sock.sendto(response, addr)
https://github.com/belltown/
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EnTerr
Level 9

Re: FInd box on LAN

I have only one question and that is "why?"
Above I gave code that will instantly find the normal web server, does not need extra service to run and does not rely on multicast (support for which is wonky in many home routers). Why do we keep beating the SSDP horse?
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belltown
Level 7

Re: FInd box on LAN

It's just another way to beat a dead horse, or skin a dead cat.

I've done it both ways (subnet scan and SSDP). Granted, SSDP, being connectionless, is flaky, so when doing an SSDP discovery, I'll usually send out several M-SEARCH requests. At least one will almost always succeed.

One issue with your subnet scan method is that it assumes your local network is configured to use a 24-bit subnet id (8-bit host id). That may be common for most home networks, but it's by no means guaranteed. Ideally, you'd have to figure out the subnet mask somehow and use that determine how many possible hosts to scan. That's a lot more network traffic if you've configured a 16-bit subnet id for, example.
https://github.com/belltown/
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EnTerr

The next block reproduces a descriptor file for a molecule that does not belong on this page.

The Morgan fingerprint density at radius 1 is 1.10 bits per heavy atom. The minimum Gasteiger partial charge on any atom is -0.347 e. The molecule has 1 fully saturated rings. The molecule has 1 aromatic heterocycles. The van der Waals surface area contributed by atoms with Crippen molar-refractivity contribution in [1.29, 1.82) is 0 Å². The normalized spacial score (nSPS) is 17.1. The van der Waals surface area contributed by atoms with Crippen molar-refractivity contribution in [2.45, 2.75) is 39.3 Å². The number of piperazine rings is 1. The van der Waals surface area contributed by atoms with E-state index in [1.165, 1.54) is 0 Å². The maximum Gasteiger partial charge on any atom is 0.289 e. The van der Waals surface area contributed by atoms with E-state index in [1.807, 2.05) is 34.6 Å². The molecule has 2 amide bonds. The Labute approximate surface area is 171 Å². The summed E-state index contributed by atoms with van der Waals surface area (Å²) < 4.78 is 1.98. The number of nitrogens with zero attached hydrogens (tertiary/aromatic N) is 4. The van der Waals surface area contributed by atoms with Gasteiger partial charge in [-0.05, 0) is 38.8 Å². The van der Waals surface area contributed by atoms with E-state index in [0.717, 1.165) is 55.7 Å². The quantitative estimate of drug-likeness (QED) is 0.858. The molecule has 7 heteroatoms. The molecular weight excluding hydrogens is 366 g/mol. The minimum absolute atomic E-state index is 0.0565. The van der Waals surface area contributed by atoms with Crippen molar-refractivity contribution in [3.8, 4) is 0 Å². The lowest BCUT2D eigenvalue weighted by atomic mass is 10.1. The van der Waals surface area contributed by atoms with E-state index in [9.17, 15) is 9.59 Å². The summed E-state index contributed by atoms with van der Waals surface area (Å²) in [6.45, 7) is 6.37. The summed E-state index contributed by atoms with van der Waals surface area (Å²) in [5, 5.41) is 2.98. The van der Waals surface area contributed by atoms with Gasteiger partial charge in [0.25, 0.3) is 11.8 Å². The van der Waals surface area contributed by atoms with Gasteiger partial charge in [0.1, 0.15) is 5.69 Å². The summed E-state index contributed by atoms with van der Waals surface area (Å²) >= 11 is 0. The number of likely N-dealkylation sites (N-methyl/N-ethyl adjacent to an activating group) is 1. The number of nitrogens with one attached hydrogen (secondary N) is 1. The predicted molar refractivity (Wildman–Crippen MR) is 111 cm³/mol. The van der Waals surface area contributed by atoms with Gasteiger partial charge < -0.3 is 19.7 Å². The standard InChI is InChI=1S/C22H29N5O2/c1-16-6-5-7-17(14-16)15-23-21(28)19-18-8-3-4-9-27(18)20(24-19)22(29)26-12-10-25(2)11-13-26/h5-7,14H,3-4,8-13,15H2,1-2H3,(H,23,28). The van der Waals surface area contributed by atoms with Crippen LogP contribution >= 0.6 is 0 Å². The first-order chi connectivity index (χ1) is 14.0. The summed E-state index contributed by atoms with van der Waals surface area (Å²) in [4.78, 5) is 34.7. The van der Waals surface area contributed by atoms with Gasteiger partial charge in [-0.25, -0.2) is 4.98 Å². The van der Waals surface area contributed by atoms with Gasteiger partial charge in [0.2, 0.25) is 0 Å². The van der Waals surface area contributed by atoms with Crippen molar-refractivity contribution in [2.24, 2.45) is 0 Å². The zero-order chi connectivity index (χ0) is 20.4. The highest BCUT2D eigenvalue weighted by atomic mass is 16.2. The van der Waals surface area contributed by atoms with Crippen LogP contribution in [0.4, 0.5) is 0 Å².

Level 9

Re: FInd box on LAN

"belltown" wrote:
One issue with your subnet scan method is that it assumes your local network is configured to use a 24-bit subnet id (8-bit host id). That may be common for most home networks, but it's by no means guaranteed. Ideally, you'd have to figure out the subnet mask somehow and use that determine how many possible hosts to scan. That's a lot more network traffic if you've configured a 16-bit subnet id for, example.

The subnet mask is not related - but yes, i assumed that the 2 hosts share the first 3 octets. The odds of that in SOHO network are so high that i'd take such bet any day of the year that's not 2/29  Smiley Happy. I just won't try my hooliganism to scan >254 hosts. I had the code that maintained pool of pending async requests (Roku survives up to 500 simultaneous or so) but stripped it for simplicity of the example; i had better reason for it before.